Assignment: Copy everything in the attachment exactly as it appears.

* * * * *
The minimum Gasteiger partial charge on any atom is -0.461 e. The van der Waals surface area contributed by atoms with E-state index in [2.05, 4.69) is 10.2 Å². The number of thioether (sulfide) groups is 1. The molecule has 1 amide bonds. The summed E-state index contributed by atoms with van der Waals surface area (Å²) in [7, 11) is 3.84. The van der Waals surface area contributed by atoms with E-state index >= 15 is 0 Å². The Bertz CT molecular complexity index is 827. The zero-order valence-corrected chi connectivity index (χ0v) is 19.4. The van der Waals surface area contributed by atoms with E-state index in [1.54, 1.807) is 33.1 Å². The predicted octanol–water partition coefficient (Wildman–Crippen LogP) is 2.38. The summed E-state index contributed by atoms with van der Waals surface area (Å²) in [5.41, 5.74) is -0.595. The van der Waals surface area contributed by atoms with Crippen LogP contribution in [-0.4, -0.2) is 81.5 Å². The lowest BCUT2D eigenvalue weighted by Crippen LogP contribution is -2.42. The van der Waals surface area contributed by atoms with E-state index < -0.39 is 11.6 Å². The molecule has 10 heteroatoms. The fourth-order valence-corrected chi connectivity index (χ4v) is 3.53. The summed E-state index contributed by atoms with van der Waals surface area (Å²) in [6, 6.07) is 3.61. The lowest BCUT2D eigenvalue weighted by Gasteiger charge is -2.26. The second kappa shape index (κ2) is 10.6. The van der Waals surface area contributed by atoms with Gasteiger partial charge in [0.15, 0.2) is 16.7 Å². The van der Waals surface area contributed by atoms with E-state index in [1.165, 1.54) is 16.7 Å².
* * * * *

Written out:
The minimum Gasteiger partial charge on any atom is -0.461 e. The van der Waals surface area contributed by atoms with E-state index in [2.05, 4.69) is 10.2 Å². The number of thioether (sulfide) groups is 1. The molecule has 1 amide bonds. The summed E-state index contributed by atoms with van der Waals surface area (Å²) in [7, 11) is 3.84. The van der Waals surface area contributed by atoms with E-state index >= 15 is 0 Å². The Bertz CT molecular complexity index is 827. The zero-order valence-corrected chi connectivity index (χ0v) is 19.4. The van der Waals surface area contributed by atoms with E-state index in [1.54, 1.807) is 33.1 Å². The predicted octanol–water partition coefficient (Wildman–Crippen LogP) is 2.38. The summed E-state index contributed by atoms with van der Waals surface area (Å²) in [5.41, 5.74) is -0.595. The van der Waals surface area contributed by atoms with Crippen LogP contribution in [-0.4, -0.2) is 81.5 Å². The lowest BCUT2D eigenvalue weighted by Crippen LogP contribution is -2.42. The van der Waals surface area contributed by atoms with E-state index < -0.39 is 11.6 Å². The molecule has 10 heteroatoms. The fourth-order valence-corrected chi connectivity index (χ4v) is 3.53. The summed E-state index contributed by atoms with van der Waals surface area (Å²) in [6, 6.07) is 3.61. The lowest BCUT2D eigenvalue weighted by Gasteiger charge is -2.26. The second kappa shape index (κ2) is 10.6. The van der Waals surface area contributed by atoms with Gasteiger partial charge in [0.15, 0.2) is 16.7 Å². The van der Waals surface area contributed by atoms with E-state index in [1.165, 1.54) is 16.7 Å².